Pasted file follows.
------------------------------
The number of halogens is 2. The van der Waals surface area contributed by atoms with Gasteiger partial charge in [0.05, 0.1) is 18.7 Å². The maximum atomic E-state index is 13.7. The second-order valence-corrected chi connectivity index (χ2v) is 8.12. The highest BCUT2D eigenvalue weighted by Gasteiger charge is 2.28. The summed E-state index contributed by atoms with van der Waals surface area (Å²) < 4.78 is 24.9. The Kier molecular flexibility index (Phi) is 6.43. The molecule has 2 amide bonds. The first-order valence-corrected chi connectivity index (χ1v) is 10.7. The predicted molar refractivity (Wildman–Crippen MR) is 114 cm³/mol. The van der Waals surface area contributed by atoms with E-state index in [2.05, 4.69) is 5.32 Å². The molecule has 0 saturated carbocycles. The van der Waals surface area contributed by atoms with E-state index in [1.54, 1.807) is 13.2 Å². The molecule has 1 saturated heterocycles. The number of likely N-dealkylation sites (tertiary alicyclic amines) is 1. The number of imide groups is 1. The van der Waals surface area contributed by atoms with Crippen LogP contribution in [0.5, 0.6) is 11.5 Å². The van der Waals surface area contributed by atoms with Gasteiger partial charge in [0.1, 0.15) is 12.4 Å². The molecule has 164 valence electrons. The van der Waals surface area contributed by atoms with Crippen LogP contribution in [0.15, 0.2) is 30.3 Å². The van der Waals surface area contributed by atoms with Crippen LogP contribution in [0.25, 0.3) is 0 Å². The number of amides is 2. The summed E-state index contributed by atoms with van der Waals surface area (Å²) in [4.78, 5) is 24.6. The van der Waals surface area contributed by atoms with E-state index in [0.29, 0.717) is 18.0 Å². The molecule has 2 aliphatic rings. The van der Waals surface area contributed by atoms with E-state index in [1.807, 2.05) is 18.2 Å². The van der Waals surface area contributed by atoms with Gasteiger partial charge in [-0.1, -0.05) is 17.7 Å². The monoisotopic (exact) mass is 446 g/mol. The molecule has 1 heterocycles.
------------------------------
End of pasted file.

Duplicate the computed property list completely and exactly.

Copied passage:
The number of halogens is 2. The van der Waals surface area contributed by atoms with Gasteiger partial charge in [0.05, 0.1) is 18.7 Å². The maximum atomic E-state index is 13.7. The second-order valence-corrected chi connectivity index (χ2v) is 8.12. The highest BCUT2D eigenvalue weighted by Gasteiger charge is 2.28. The summed E-state index contributed by atoms with van der Waals surface area (Å²) < 4.78 is 24.9. The Kier molecular flexibility index (Phi) is 6.43. The molecule has 2 amide bonds. The first-order valence-corrected chi connectivity index (χ1v) is 10.7. The predicted molar refractivity (Wildman–Crippen MR) is 114 cm³/mol. The van der Waals surface area contributed by atoms with E-state index in [2.05, 4.69) is 5.32 Å². The molecule has 0 saturated carbocycles. The van der Waals surface area contributed by atoms with E-state index in [1.54, 1.807) is 13.2 Å². The molecule has 1 saturated heterocycles. The number of likely N-dealkylation sites (tertiary alicyclic amines) is 1. The number of imide groups is 1. The van der Waals surface area contributed by atoms with Crippen LogP contribution in [0.5, 0.6) is 11.5 Å². The van der Waals surface area contributed by atoms with Gasteiger partial charge in [0.1, 0.15) is 12.4 Å². The molecule has 164 valence electrons. The van der Waals surface area contributed by atoms with Crippen LogP contribution in [0.15, 0.2) is 30.3 Å². The van der Waals surface area contributed by atoms with Crippen LogP contribution in [0.25, 0.3) is 0 Å². The number of amides is 2. The summed E-state index contributed by atoms with van der Waals surface area (Å²) in [4.78, 5) is 24.6. The van der Waals surface area contributed by atoms with E-state index in [0.29, 0.717) is 18.0 Å². The molecule has 2 aliphatic rings. The van der Waals surface area contributed by atoms with E-state index in [1.807, 2.05) is 18.2 Å². The van der Waals surface area contributed by atoms with Gasteiger partial charge in [-0.1, -0.05) is 17.7 Å². The monoisotopic (exact) mass is 446 g/mol. The molecule has 1 heterocycles.